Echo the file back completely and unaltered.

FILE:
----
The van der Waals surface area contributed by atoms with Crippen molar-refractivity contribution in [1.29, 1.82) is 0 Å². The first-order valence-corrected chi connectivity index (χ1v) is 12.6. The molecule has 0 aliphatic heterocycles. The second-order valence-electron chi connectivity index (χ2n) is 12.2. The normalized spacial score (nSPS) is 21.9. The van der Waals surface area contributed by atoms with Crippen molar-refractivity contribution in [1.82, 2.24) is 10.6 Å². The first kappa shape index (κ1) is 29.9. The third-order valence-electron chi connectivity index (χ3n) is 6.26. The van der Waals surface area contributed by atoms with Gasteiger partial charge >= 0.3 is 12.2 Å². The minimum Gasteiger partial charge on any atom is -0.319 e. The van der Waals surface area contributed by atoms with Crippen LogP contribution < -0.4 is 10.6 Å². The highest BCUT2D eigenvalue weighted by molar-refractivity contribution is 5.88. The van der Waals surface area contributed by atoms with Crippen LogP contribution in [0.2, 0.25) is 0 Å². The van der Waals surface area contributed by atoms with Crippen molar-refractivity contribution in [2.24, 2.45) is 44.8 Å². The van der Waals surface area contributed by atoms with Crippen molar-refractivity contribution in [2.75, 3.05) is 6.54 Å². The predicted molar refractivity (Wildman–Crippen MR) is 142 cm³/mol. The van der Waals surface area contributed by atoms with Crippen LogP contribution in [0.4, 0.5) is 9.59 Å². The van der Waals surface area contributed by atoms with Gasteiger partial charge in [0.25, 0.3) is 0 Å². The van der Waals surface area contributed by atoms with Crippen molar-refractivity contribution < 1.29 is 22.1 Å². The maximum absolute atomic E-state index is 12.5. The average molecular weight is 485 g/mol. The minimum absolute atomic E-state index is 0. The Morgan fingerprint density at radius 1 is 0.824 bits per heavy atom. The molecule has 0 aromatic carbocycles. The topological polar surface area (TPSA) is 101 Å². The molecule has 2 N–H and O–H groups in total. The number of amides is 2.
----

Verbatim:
The van der Waals surface area contributed by atoms with Crippen molar-refractivity contribution in [1.29, 1.82) is 0 Å². The first-order valence-corrected chi connectivity index (χ1v) is 12.6. The molecule has 0 aliphatic heterocycles. The second-order valence-electron chi connectivity index (χ2n) is 12.2. The normalized spacial score (nSPS) is 21.9. The van der Waals surface area contributed by atoms with Crippen molar-refractivity contribution in [1.82, 2.24) is 10.6 Å². The first kappa shape index (κ1) is 29.9. The third-order valence-electron chi connectivity index (χ3n) is 6.26. The van der Waals surface area contributed by atoms with Gasteiger partial charge >= 0.3 is 12.2 Å². The minimum Gasteiger partial charge on any atom is -0.319 e. The van der Waals surface area contributed by atoms with Crippen LogP contribution < -0.4 is 10.6 Å². The highest BCUT2D eigenvalue weighted by molar-refractivity contribution is 5.88. The van der Waals surface area contributed by atoms with Crippen LogP contribution in [0.2, 0.25) is 0 Å². The van der Waals surface area contributed by atoms with Crippen molar-refractivity contribution in [2.24, 2.45) is 44.8 Å². The van der Waals surface area contributed by atoms with Crippen molar-refractivity contribution in [2.75, 3.05) is 6.54 Å². The predicted molar refractivity (Wildman–Crippen MR) is 142 cm³/mol. The van der Waals surface area contributed by atoms with Crippen LogP contribution in [0.4, 0.5) is 9.59 Å². The van der Waals surface area contributed by atoms with Gasteiger partial charge in [0.25, 0.3) is 0 Å². The van der Waals surface area contributed by atoms with Crippen molar-refractivity contribution < 1.29 is 22.1 Å². The maximum absolute atomic E-state index is 12.5. The average molecular weight is 485 g/mol. The minimum absolute atomic E-state index is 0. The Morgan fingerprint density at radius 1 is 0.824 bits per heavy atom. The molecule has 0 aromatic carbocycles. The topological polar surface area (TPSA) is 101 Å². The molecule has 2 N–H and O–H groups in total. The number of amides is 2.